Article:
The correlation and distance measurements strongly reduced the number of potential matching templates. Cells were then assigned to one of the remaining templates based on a decision tree considering aspects of the dendritic profile, dendritic and soma size, and principal component analysis of the complete dendritic tree (pca function in Matlab). All cluster numbers (C-) used in the following text refer to the EM clusters in Bae et al. (2018). Below is a detailed description of how cells lying within the same stratification were assigned.

Cells stratifying below the ON-ChAT band: a) C-85 separates from others as it has an additional peak in its dendritic profile that lies between the ChAT-bands. b) C-9w separate by their very large dendritic tree. c) C-8n, C-8w, C-9n differ from the remaining candidates as they lack dendrites above the OFF-ChAT-band. Within these three clusters, the alpha cells forming C-8w are distinguished by their very large soma. C-8n and C-9n could not be further distinguished. d) Of the remaining potential candidates, C-82wi and C-82wo are significantly larger than the other types. e) C-72 and C-73 were distinguished from each other based on the principal component analysis of their complete dendritic tree.

Cells stratifying between the ChAT bands: a) Within clusters with dendrites close to the ON-ChAT-band, only C-6t (Fmidi-ON cells) extend their dendrites below the ChAT-band (see also Rousso et al., 2016); to distinguish C-6sn and C-6sw (ON transient alpha cells), C-6sw have considerably bigger dendritic trees. b) Cells in C-5to and C-63 have particularly broad dendritic profiles, which are distinguished from each other as the dendrites of C-63 extend below the ON-ChAT-band and above the OFF-ChAT-band, whereas the dendrites of C-5to do not. c) Of the clusters with dendrites around the center of the ChAT-bands, C-5si is biased towards the ON-ChAT-band. Cells that fit best to either of the two HD cell types obtained from the Schwartz lab were assigned to cluster C-5si. d) The few cells with dendrites extending above the OFF-ChAT-band, potential C-5ti or C-51, could not be clearly distinguished from each other. e) Of cells with dendrites closer to the OFF-ChAT-band, the trees of C-4ow (OFF transient alpha cells) are substantially bigger than of the other cell types, C-4i and C-4on, which could not be distinguished from each other.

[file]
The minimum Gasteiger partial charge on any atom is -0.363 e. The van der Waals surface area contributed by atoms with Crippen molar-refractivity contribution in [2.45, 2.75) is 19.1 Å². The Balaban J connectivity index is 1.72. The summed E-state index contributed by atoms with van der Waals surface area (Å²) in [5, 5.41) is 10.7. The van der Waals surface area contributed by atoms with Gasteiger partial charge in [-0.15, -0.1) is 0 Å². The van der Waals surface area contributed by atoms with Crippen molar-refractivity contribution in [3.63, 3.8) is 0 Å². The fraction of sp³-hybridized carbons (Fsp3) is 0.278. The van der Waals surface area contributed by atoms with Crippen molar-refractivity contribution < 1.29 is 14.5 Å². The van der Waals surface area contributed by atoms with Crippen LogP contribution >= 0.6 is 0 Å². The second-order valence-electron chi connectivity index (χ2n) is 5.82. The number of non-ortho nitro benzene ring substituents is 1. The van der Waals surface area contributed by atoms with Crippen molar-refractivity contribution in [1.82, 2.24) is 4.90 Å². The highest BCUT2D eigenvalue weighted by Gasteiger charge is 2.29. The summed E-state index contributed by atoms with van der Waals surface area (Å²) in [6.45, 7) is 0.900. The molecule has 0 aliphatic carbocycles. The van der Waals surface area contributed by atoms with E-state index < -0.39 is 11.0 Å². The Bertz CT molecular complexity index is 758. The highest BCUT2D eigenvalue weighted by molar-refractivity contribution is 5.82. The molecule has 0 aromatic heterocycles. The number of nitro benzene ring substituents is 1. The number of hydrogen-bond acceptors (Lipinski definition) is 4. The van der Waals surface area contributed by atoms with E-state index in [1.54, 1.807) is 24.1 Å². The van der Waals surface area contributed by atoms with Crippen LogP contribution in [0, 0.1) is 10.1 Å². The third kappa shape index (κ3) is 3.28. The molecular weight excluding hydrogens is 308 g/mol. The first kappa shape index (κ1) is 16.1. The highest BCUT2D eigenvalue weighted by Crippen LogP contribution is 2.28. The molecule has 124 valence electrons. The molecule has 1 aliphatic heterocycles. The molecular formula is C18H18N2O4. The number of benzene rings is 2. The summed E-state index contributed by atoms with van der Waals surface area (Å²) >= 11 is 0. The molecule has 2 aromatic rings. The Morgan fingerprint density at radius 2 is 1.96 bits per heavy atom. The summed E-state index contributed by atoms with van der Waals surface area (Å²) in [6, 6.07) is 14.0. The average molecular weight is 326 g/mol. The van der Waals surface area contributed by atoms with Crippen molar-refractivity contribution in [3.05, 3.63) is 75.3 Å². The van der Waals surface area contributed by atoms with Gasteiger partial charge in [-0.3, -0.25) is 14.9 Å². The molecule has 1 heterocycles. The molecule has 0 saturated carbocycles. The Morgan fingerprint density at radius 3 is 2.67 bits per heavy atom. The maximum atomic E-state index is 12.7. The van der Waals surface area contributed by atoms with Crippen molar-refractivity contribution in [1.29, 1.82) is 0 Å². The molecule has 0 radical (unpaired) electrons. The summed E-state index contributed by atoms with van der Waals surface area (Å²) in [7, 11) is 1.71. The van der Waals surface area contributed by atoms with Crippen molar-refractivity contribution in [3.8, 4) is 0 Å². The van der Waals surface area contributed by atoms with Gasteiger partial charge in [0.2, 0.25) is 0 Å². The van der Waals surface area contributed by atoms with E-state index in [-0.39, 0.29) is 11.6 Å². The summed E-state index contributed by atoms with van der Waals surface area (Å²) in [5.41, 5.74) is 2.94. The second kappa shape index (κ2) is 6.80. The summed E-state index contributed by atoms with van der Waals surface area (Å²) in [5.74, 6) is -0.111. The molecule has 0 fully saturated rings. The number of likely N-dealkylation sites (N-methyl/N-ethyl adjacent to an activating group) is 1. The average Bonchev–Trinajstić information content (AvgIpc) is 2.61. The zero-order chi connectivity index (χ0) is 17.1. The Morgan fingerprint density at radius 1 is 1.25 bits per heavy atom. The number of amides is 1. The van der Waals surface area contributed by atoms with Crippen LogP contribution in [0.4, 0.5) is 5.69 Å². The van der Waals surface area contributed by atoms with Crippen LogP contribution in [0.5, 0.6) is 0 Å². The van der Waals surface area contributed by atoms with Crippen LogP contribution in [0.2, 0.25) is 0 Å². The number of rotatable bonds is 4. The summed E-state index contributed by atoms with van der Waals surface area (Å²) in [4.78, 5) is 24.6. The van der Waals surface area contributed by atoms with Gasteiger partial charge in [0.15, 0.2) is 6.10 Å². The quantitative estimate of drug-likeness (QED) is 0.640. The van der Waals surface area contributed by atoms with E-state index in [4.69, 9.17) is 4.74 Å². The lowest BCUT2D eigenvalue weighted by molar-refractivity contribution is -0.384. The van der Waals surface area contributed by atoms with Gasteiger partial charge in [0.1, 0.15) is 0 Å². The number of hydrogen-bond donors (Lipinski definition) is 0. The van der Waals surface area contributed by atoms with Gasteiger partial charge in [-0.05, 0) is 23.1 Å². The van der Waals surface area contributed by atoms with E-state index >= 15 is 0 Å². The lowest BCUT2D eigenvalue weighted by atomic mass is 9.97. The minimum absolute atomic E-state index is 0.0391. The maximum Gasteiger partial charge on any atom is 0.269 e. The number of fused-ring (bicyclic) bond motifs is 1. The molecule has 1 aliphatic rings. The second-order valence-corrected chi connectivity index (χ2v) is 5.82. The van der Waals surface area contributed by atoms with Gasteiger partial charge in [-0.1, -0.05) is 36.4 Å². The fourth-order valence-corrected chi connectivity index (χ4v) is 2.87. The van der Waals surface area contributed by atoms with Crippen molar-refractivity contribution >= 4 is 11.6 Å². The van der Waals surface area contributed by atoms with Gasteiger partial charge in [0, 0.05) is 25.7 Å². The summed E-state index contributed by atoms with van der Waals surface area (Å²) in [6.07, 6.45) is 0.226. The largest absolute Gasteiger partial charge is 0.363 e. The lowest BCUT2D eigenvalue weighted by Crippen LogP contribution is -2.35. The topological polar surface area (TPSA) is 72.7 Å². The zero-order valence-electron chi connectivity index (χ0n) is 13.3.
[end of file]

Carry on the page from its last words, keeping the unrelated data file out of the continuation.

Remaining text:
Cells stratifying above the OFF-ChAT band: a) Cells in C-25 separate from other cells in this group based on an additional profile peak between the ChAT-bands. b) C-27 and C-28 contain the only cells with dendrites extending below the ON-ChAT-band. They were distinguished from each other based the principal component analysis of their complete dendritic tree. c) Of the clusters with dendrites extending below the OFF-ChAT-band, C-1wt (OFF sustained alpha cells) are considerably larger than the other cells and C-2an contains substantially smaller cells than C-3i and C-3o. d) Of the cells with dendrites far above the OFF-ChAT-band, C-1ws (M1 cells) are the largest cell type in the retina. C-1ni and C-1no were not distinguishable.

Cells that did not fulfil the criterions of any cluster within their group were considered ‘non-classifiable’. We did not distinguish between different types of ON-OFF-DS (37 c,d,r,v) and ON-DS cells (7id,ir,iv,o).

Visual inspection